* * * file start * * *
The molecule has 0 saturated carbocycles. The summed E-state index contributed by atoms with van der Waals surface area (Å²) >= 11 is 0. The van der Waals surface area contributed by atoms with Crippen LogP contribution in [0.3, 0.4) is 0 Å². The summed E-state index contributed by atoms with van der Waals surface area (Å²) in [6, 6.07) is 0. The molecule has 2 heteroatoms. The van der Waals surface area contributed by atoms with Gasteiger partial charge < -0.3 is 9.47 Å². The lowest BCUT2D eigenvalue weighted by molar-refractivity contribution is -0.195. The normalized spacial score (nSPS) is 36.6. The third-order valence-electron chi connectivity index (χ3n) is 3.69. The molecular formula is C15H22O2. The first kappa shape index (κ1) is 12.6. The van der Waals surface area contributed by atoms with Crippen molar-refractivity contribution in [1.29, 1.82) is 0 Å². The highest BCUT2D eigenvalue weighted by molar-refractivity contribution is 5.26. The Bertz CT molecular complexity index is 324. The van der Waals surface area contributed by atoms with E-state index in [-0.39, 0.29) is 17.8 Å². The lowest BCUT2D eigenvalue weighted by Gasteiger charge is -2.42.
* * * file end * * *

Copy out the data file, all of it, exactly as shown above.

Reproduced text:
The molecule has 0 saturated carbocycles. The summed E-state index contributed by atoms with van der Waals surface area (Å²) >= 11 is 0. The van der Waals surface area contributed by atoms with Crippen LogP contribution in [0.3, 0.4) is 0 Å². The summed E-state index contributed by atoms with van der Waals surface area (Å²) in [6, 6.07) is 0. The molecule has 2 heteroatoms. The van der Waals surface area contributed by atoms with Gasteiger partial charge < -0.3 is 9.47 Å². The lowest BCUT2D eigenvalue weighted by molar-refractivity contribution is -0.195. The normalized spacial score (nSPS) is 36.6. The third-order valence-electron chi connectivity index (χ3n) is 3.69. The molecular formula is C15H22O2. The first kappa shape index (κ1) is 12.6. The van der Waals surface area contributed by atoms with Crippen molar-refractivity contribution in [1.29, 1.82) is 0 Å². The highest BCUT2D eigenvalue weighted by molar-refractivity contribution is 5.26. The Bertz CT molecular complexity index is 324. The van der Waals surface area contributed by atoms with E-state index in [-0.39, 0.29) is 17.8 Å². The lowest BCUT2D eigenvalue weighted by Gasteiger charge is -2.42.